Cubs won't overreact to rough week at the plate

Cubs won't overreact to rough week at the plate

MILWAUKEE - Anthony Rizzo gave a three-word answer to the first question he was asked after Thursday's loss and paused for a brief moment before a big grin spread across his face.

Rizzo joked that he was trying to pull a Gregg Popovich, the San Antonio Spurs coach known for giving brief, simple answers in sideline interviews.

The Cubs are in the midst of their toughest week of the 2016 season, but they're not stressing about it.

Rizzo and the high-powered Cubs offense that led the National League in runs scored entering play Thursday managed just seven runs against a Milwaukee Brewers pitching staff that has the third-worst ERA in baseball.

"Give them credit," Rizzo said. "All series, they pitched us well. They played us really well. We just didn't come out on top."

Joe Maddon believes the Cubs hit into some bad luck in the first two games of the series, but was more ready to tip his cap to the Brewers after Game 3. He also insisted there are no lineup changes coming to shake things up.

The Cubs struck out 15 times Thursday against Junior Guerra and two Brewers relievers.

It was the first time the Cubs had whiffed at least 10 times since last Wednesday and only the third time in 17 May games.

Beginning with Sunday's loss to Gerrit Cole and the Pittsburgh Pirates, the Cubs didn't score before the ninth inning in three straight games (Dexter Fowler halted that streak with a leadoff homer Thursday).

So how are the Cubs dealing with this offensive lull? In part, by refusing to admit it really is a lull.

"It's a matter of perspective," Fowler said. "Some guys are hitting the ball well, just not finding any luck. It's baseball."

Yet the Cubs still came mere feet away from pulling out Thursday's game.

Fowler drove a ball to the wall in right-center with two on in the ninth inning, but Brewers right fielder Ramon Flores tracked it down for the second out. It was just one of a handful of warning-track shots the Cubs hit in the series that resulted in outs.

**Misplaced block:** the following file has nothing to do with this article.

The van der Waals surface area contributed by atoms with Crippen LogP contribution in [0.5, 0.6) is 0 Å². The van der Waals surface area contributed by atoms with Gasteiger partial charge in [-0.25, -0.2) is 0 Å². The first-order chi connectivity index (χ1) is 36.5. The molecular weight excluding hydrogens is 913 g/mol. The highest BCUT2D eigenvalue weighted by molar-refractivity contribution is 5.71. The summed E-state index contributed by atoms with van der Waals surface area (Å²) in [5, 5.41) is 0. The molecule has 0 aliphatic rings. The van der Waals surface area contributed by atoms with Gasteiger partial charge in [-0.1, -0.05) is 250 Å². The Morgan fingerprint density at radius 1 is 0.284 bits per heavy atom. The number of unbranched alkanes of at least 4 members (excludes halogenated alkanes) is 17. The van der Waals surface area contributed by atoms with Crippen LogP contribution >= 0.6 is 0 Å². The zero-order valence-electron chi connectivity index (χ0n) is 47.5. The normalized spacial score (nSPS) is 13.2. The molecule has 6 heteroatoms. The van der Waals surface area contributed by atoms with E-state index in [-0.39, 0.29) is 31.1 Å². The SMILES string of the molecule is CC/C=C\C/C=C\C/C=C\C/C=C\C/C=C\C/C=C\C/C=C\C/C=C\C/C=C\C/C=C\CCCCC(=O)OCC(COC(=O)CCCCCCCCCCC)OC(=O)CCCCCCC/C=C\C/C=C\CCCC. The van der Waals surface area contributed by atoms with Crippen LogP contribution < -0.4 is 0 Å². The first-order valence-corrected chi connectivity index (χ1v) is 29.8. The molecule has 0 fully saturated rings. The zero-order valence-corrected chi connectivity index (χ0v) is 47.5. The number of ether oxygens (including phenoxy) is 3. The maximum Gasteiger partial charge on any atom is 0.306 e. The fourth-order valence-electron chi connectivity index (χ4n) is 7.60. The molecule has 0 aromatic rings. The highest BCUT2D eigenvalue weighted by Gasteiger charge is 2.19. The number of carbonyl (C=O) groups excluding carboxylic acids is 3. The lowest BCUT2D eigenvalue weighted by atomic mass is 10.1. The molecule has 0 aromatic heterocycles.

"It's tough because we've been swinging the bat good overall," Cubs catcher Miguel Montero said. "Unfortunately, we hit them right at people. Nothing we can do about it.

"We just have to keep swinging and eventually they're going to fall in holes. We had a stretch where everything was falling and that's just the name of the game sometimes. You can't do anything about it.

"It's nothing to worry about. Guys feel good. The pitchers keep us in the ballgame and we start another series tomorrow."

To a man, the Cubs kept on message after Thursday's game, focusing on their upcoming three-game series in San Francisco and giving the Brewers credit for taking two of three from baseball's best team.

"It's just part of it," Rizzo said. "We're gonna go through the ups and downs of the season and this is one of them. It's part of the game.

"It's unfortunate because you want to come in and get off to a good start on this road trip. But we go out to San Francisco and we have Jake [Arrieta] on the mound tomorrow."

Forget 2015, the Brewers are more like 2016 Cubs

Forget 2015, the Brewers are more like 2016 Cubs

With the Milwaukee Brewers about to kick off the NLCS, many Cubs fans and pundits have taken to comparing them to the 2015 Cubs.

At first glance, it's easy to see why — they're in the playoffs for the first time as something of an underdog and "surprise" team — but that's not the recent Cubs squad we should be comparing the 2018 Brewers to.

This Milwaukee team is a lot more like the 2016 Cubs.

Here's why:

1. They're not a surprise.

Nobody expected the 2015 Cubs to win 97 games and wind up in the NLCS. They were expected to compete very soon, but everything went right in a red-hot August, they rode Jake Arrieta's right arm to the NLDS and then toppled the Cardinals to get to the LCS, where they ran into the brick wall that was Matt Harvey and and the Mets pitching staff.

The 2018 Brewers are not — and should not be — a surprise. Anybody who was caught off guard by this team being so good hasn't been paying much attention. The Brewers were leading the NL Central in 2017 for much of the year before a late-season fade that coincided with the Cubs' late-season surge.

This Milwaukee squad was always supposed to be one of the top teams in the NL in 2018 and they really hit their groove in September to chase down the Cubs. Still, it took a Game 163 to force a changing of the guard atop the division.

2. They greatly improved expectations with a big free-agent OF signing over the winter.

The Cubs had Jason Heyward in between 2015 and '16. The Brewers had Lorenzo Cain.